Tech Without Tellers

The video conferencing suite at Generations Bank’s smart office in Farmington, N.Y.
The video conferencing suite at Generations Bank’s smart office in Farmington, N.Y.

A New York community bank is deploying ‘smart offices’ without tellers to focus on relationships

By Kathryn Jackson Fallon

Welcome to the Generations Bank “smart office” in Farmington, N.Y. Step inside, help yourself to a fresh-brewed cup of coffee, and relax near the fireplace in a comfortable chair complete with a tablet-arm work desk. Get comfortable for your face-to-face meeting with one of the bank’s employees. The bank’s representative might be more than 50 miles away and you’ll talk over computer screens, but the meeting will be as unhurried and productive as if you were both in the same room.

Generations Bank’s President and CEO Menzo Case believes the model for banking has changed dramatically over the years. People are so comfortable now with Internet banking, mobile banking and remote deposit capture that they’re beginning to demand these service options, he says. But customers still value human contact.

“We’re finding that customers are looking to have that one-on-one discussion with individuals,” Case says, “but more to troubleshoot or to receive advice or receive a service that’s not directly banker related, such as insurance or financial planning or brokerage.”

So Generations Bank, a $277 million-asset community bank with 97 employees, headquartered in Seneca Falls, N.Y., opened its smart office in October. During regular business hours, customers can sit down in the smart office and get assistance from a representative in any of the bank’s nine other locations.

“That’s the beauty of technology today,” says Case.

“It’s a banking office that’s fully embracing technology.”
—Menzo Case, Generations Bank

Here is how the smart office would work with a meeting with “George,” one of the bank’s brokers in another branch: An employee takes the customer to the smart office and sets up the conferencing options. Once the off-site broker is on-screen, the employee can leave, and the customer and the broker can have a private conversation and take care of business.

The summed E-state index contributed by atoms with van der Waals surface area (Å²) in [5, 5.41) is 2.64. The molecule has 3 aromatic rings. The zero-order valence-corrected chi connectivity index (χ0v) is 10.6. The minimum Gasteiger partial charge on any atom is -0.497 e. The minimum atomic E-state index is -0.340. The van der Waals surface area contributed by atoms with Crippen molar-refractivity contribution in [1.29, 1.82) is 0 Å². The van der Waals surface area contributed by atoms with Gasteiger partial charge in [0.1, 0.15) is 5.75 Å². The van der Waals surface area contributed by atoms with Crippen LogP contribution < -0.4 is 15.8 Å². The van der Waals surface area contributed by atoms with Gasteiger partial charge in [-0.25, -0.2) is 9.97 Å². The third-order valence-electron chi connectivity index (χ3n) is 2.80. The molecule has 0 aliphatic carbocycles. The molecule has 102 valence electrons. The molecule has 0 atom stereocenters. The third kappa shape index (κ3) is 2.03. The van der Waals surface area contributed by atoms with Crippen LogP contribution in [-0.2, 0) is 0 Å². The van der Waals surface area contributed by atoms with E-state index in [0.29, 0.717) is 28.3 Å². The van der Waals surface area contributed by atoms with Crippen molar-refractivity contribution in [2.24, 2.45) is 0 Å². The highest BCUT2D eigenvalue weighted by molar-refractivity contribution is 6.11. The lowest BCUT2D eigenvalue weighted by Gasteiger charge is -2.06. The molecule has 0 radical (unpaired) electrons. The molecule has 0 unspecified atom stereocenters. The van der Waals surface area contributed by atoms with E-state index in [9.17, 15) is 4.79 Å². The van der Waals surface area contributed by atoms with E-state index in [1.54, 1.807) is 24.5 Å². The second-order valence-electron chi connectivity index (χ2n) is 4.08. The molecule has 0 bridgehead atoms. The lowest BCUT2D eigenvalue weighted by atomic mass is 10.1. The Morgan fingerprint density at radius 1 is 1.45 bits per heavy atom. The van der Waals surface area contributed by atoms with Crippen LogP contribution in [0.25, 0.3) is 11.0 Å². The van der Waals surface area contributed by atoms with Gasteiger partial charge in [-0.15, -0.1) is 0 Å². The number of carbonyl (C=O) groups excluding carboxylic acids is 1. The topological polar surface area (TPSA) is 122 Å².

The customer in Farmington can view two screens. On one screen is George and on the other screen is the computer screen that he has in his office, so he can show the customer whatever information he has directly. He can also print to the customer’s location if she wants a prospectus for an investment option. The customer can also scan and send documents directly to George.

If the customer is in a hurry and just wants to take care of a simple transaction, she can just use one of the branch’s interactive teller machines. A branch employee can also take care of that for her.

Although the Farmington branch has the smart office, you won’t find any tellers there or at any of Generations Bank’s locations. “We got rid of tellers,” Case explains. “We have bankers.” The idea for the change is to have personal bankers sit down with customers and build relationships, forgoing the teller line.

Generations Bank figured that if it could eliminate the teller line, customers could still complete the more everyday transactions quickly through automated service kiosks. As a result, the Farmington branch has five interactive teller machines, if needed, that can handle the transactions customers would usually take care of at a teller station: deposits, withdrawals, loan payments. And the interactive teller machines have been well received, with one customer saying they were different but easy to use.

“As much as banks talk this idea that they develop relationships at the teller line,” Case adds, “it’s not as deep and as rich and complete as sitting down with somebody over a cup of coffee. It is also a way to make the customer feel that the bank is not just trying to make a sale.”

Case believes that when customers feel welcome and comfortable enough to have banking conversations with the bank’s employees, or just to have a cup of coffee and talk, the business will follow. “Our customers and our communities really want to sit down with us and continue relationships that we formed with our families over years and years and years and years.”

Case’s advice for any community bank thinking of implementing the smart office option? “You need to have the desire to make it work, that’s number one,” he says. That and a commitment to installing the infrastructure, which is not cheap. “These aren’t $20 phones.” And having stellar technical support is a must.

Generations Bank is committed to its smart office retail deliver approach and plans to have these options in all of its 10 retail locations. “It’s a banking office that’s fully embracing technology,” Case says.


Kathryn Jackson Fallon is a freelance writer in New York.